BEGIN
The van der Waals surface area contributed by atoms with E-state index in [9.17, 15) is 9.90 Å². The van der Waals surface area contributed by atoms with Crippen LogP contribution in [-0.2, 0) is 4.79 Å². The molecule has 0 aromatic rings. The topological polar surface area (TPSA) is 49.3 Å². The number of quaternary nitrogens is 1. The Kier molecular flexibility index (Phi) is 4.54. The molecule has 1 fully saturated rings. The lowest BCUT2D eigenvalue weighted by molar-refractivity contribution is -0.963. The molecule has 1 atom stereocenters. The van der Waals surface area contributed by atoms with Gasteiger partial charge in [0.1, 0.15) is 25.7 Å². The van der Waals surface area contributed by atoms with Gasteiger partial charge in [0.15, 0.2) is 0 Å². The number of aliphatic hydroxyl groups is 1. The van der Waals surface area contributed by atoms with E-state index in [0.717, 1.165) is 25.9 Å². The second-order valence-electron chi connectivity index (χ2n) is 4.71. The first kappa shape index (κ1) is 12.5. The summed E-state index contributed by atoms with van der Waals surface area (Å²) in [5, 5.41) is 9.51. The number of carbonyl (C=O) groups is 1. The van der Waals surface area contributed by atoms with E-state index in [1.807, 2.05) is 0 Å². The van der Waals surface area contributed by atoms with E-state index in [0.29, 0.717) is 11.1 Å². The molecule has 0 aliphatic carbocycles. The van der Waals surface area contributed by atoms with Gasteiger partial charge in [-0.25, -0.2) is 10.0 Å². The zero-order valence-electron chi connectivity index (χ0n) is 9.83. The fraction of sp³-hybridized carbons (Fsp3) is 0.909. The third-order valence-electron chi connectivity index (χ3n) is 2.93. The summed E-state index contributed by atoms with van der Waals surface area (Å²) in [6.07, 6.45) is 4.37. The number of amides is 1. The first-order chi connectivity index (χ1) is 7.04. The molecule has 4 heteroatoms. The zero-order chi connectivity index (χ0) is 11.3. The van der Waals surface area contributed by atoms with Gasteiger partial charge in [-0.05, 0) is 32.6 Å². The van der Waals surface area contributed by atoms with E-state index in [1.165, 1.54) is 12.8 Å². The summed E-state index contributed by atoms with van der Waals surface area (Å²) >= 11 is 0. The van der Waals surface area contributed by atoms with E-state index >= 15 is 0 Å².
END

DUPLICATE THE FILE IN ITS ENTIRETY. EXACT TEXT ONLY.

The van der Waals surface area contributed by atoms with E-state index in [9.17, 15) is 9.90 Å². The van der Waals surface area contributed by atoms with Crippen LogP contribution in [-0.2, 0) is 4.79 Å². The molecule has 0 aromatic rings. The topological polar surface area (TPSA) is 49.3 Å². The number of quaternary nitrogens is 1. The Kier molecular flexibility index (Phi) is 4.54. The molecule has 1 fully saturated rings. The lowest BCUT2D eigenvalue weighted by molar-refractivity contribution is -0.963. The molecule has 1 atom stereocenters. The van der Waals surface area contributed by atoms with Gasteiger partial charge in [0.1, 0.15) is 25.7 Å². The van der Waals surface area contributed by atoms with Gasteiger partial charge in [0.15, 0.2) is 0 Å². The number of aliphatic hydroxyl groups is 1. The van der Waals surface area contributed by atoms with E-state index in [0.717, 1.165) is 25.9 Å². The second-order valence-electron chi connectivity index (χ2n) is 4.71. The first kappa shape index (κ1) is 12.5. The summed E-state index contributed by atoms with van der Waals surface area (Å²) in [5, 5.41) is 9.51. The number of carbonyl (C=O) groups is 1. The van der Waals surface area contributed by atoms with E-state index in [1.807, 2.05) is 0 Å². The van der Waals surface area contributed by atoms with E-state index in [0.29, 0.717) is 11.1 Å². The molecule has 0 aliphatic carbocycles. The van der Waals surface area contributed by atoms with Gasteiger partial charge in [-0.25, -0.2) is 10.0 Å². The zero-order valence-electron chi connectivity index (χ0n) is 9.83. The fraction of sp³-hybridized carbons (Fsp3) is 0.909. The third-order valence-electron chi connectivity index (χ3n) is 2.93. The summed E-state index contributed by atoms with van der Waals surface area (Å²) in [6.07, 6.45) is 4.37. The number of amides is 1. The first-order chi connectivity index (χ1) is 7.04. The molecule has 4 heteroatoms. The zero-order chi connectivity index (χ0) is 11.3. The van der Waals surface area contributed by atoms with Gasteiger partial charge in [-0.05, 0) is 32.6 Å². The van der Waals surface area contributed by atoms with E-state index in [1.165, 1.54) is 12.8 Å². The summed E-state index contributed by atoms with van der Waals surface area (Å²) >= 11 is 0. The van der Waals surface area contributed by atoms with E-state index >= 15 is 0 Å².